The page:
I agree. And again, if i can afford it, why wont the bank lend me the money?
 
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Brokers may clarify but my construction/devt loans to date have been max 80% of construction costs.

Once you have the land with a loan you have to ask the banks permission to make any additions/alterations, subdivide or demolition. They will have to approve the whole plan to demolish and build - whether in stages or all together.

Good to go for an appointment with your loans manager or a broker to check if you have the capacity to achieve all of this. Serviceability/ holding costs will be scrutinised if you are demolishing.

Lender will likely want you to

1. Buy the property
2. Get DA approval and building/demolition contracts prepared
3. Give authority to proceed once final valuations have been checked
 
I still dont understand why the loan is so high. You'll have to bear with me because i still dont have a firm grasp on equity and how to use it. In my example, i said that i would initially borrow 200k right? Then i would borrow another 200k to build the first house bringing the total loan to 400k. When it comes time to build the second house, are you saying that if i use the equity of 100k + a loan extension of another 100k, that the total loan would be 600k and not 500k? If so, i dont understand why. Isn't the equity essentially "intangible cash" that's basically yours? Forgive me if i have completely misunderstood this whole concept.

I agree. And again, if i can afford it, why wont the bank lend me the money?
Equity is intangible cash in a way. The bank will loan against it but you can't 'withraw' equity. If the house goes up in value then you can't take it out but you can use it as security against a loan for more money.

So that is why the total loan is 600k.

The bank cares little amount the profit of the deal but does need to cover it's own risk. So if it is working on an 80% LVR and the loan is $600k then the value of the property has to be $720k
 
Brokers may clarify but my construction/devt loans to date have been max 80% of construction costs.

Once you have the land with a loan you have to ask the banks permission to make any additions/alterations, subdivide or demolition. They will have to approve the whole plan to demolish and build - whether in stages or all together.

Good to go for an appointment with your loans manager or a broker to check if you have the capacity to achieve all of this. Serviceability/ holding costs will be scrutinised if you are demolishing.

Lender will likely want you to

1. Buy the property
2. Get DA approval and building/demolition contracts prepared
3. Give authority to proceed once final valuations have been checked
Thanks for the advice Rockstar. I have heard similar advice from others as well with regards to letting the bank know of my intentions. I will be talking to brokers with regards to my capacity. Thanks.
 
emjay - can i ask why you appear keen to go ahead with a development that has no profit in it?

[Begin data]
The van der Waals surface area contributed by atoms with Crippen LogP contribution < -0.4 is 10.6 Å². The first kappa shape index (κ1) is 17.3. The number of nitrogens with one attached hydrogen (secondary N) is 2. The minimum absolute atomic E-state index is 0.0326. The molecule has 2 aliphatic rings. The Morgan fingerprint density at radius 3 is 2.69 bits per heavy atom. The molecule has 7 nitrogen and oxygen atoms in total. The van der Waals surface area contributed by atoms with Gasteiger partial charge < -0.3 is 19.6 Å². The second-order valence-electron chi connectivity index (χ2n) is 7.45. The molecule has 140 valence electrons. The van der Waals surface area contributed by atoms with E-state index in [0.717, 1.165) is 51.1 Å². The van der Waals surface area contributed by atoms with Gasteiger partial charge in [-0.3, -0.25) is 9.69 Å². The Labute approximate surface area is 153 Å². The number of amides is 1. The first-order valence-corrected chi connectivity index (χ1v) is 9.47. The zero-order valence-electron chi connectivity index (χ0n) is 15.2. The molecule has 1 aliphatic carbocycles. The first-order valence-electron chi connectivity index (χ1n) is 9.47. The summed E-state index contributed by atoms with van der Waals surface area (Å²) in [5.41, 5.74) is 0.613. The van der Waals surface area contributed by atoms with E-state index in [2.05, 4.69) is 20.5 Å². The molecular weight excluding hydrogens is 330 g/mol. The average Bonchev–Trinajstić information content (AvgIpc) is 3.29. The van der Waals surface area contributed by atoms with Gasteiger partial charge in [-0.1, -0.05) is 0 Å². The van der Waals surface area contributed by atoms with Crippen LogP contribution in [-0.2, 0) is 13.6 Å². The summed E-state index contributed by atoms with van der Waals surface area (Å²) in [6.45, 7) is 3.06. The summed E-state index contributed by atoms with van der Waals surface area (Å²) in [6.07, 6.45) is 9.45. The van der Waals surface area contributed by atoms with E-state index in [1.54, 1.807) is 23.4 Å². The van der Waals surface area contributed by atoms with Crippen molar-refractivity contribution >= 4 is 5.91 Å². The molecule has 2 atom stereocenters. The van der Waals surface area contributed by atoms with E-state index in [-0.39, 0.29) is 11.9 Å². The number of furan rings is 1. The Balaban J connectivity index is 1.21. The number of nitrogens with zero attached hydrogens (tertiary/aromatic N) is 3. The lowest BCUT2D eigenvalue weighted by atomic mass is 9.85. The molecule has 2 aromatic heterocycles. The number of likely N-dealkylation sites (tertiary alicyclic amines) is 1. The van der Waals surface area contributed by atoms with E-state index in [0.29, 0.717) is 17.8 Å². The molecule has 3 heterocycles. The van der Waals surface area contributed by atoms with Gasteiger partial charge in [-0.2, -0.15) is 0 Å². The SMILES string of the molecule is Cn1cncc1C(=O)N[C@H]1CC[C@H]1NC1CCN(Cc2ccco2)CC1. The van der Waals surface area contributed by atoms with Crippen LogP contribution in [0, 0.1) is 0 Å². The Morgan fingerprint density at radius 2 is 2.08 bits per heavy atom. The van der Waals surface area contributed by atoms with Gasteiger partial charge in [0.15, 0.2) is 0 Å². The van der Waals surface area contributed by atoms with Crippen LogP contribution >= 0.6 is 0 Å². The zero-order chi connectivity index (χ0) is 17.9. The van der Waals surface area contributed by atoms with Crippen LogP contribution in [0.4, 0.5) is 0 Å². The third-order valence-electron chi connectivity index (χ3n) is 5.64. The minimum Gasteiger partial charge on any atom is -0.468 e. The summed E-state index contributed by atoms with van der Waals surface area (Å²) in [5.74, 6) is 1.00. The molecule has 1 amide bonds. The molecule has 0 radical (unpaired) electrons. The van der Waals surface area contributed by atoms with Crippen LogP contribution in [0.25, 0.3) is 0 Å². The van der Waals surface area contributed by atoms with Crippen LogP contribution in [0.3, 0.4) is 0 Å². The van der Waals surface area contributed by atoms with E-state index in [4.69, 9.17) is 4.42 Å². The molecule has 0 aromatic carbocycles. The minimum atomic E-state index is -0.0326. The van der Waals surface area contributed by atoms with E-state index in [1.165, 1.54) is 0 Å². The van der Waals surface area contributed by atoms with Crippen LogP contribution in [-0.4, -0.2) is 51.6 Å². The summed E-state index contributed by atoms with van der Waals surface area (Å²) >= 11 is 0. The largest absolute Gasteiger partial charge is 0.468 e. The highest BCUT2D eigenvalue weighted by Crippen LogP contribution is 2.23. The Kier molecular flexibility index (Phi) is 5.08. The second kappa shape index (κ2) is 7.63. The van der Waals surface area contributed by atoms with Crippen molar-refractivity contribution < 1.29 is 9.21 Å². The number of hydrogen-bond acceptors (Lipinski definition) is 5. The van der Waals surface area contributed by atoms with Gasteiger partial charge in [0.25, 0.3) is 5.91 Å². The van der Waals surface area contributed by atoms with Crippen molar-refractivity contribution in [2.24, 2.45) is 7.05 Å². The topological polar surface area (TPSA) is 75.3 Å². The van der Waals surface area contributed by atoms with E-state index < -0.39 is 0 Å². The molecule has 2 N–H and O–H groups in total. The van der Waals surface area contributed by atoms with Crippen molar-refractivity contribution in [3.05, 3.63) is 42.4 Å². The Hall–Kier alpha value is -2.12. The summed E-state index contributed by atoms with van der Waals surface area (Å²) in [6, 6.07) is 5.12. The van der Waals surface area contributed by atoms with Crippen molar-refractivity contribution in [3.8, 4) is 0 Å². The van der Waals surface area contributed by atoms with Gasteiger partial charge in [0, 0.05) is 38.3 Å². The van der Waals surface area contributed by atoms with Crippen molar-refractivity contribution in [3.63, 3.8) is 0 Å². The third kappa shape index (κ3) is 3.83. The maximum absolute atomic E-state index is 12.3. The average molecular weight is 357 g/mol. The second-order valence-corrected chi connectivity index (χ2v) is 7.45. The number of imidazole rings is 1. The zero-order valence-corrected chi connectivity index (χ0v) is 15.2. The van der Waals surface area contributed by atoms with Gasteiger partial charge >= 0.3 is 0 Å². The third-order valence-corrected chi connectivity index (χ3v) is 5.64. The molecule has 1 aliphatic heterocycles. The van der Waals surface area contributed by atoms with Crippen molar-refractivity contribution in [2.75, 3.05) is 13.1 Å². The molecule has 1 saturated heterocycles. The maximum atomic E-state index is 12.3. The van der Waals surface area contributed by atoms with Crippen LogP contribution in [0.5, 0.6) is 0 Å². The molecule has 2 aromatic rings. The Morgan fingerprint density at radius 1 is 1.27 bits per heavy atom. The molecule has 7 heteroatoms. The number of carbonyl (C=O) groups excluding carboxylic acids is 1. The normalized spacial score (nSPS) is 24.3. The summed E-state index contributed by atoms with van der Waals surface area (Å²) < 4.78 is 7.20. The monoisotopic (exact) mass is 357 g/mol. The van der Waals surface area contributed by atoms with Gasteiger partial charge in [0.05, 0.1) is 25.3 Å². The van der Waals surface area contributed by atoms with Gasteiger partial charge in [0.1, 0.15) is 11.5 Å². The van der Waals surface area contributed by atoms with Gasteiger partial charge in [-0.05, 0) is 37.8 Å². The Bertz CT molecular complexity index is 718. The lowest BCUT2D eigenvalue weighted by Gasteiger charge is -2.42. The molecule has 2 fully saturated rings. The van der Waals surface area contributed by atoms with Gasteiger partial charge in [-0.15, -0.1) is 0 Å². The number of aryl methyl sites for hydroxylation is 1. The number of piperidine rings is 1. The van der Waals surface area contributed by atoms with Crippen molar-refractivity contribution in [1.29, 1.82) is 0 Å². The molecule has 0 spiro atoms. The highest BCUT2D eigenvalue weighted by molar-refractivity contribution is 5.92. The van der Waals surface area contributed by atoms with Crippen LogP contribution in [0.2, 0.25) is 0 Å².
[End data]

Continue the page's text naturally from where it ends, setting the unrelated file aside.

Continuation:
Is an immediate profit usually required to justify an endeavour such as this? My intention was to make the first house as my PPOR and the other as a rental. If i can afford it, why not? I want to set myself up in the long term and create equity. Isn't this what investing is all about?
 
Is an immediate profit usually required to justify an endeavour such as this? My intention was to make the first house as my PPOR and the other as a rental. If i can afford it, why not? I want to set myself up in the long term and create equity. Isn't this what investing is all about?
Yes, an immediate profit is absolutely required because you are developing, not investing. With developing comes risks and you need profit to justify the risks. If youre going into it with no profit on the table what happens when something goes wrong, as it inevitably does? You will end up paying more for 2 homes wholesale, with all the effort that has gone into it, than you would've paid retail buying it on the market.


For the love of god pls dont go into a development with 0 profit. it is absolute madness.
 
Equity is intangible cash in a way. The bank will loan against it but you can't 'withraw' equity. If the house goes up in value then you can't take it out but you can use it as security against a loan for more money.

So that is why the total loan is 600k.

The bank cares little amount the profit of the deal but does need to cover it's own risk. So if it is working on an 80% LVR and the loan is $600k then the value of the property has to be $720k
I see. Thanks for the clarification westminster.
 
Yes, an immediate profit is absolutely required because you are developing, not investing. With developing comes risks and you need profit to justify the risks. If youre going into it with no profit on the table what happens when something goes wrong, as it inevitably does? You will end up paying more for 2 homes wholesale, with all the effort that has gone into it, than you would've paid retail buying it on the market.
I'm so confused. What is the difference between a development and an investment? Aren't they pretty much the same thing? Developing just involves the act of constructing the buildings - i'm still essentially investing for their construction and thus future capital growth/profit. I'm not looking to sell these properties after they're built. I'm going to keep them both - live in one and rent out the other.

For the love of god pls dont go into a development with 0 profit. it is absolute madness.
I don't see what the difference of this is to simply buying a house and living in it. Say i buy a house and live in it. Forget about my strategy of subdividing and building. I'll simply live in it as my PPOR. Is there going to be an immediate profit? No. Will there be a profit in the future? Maybe, depends on rate of capital growth right? Why does there need to be an immediate profit if i were to hold on?

I think you've read my scenario in a light that assumes i'll be selling them immediately. I wont be, i'll be keeping them.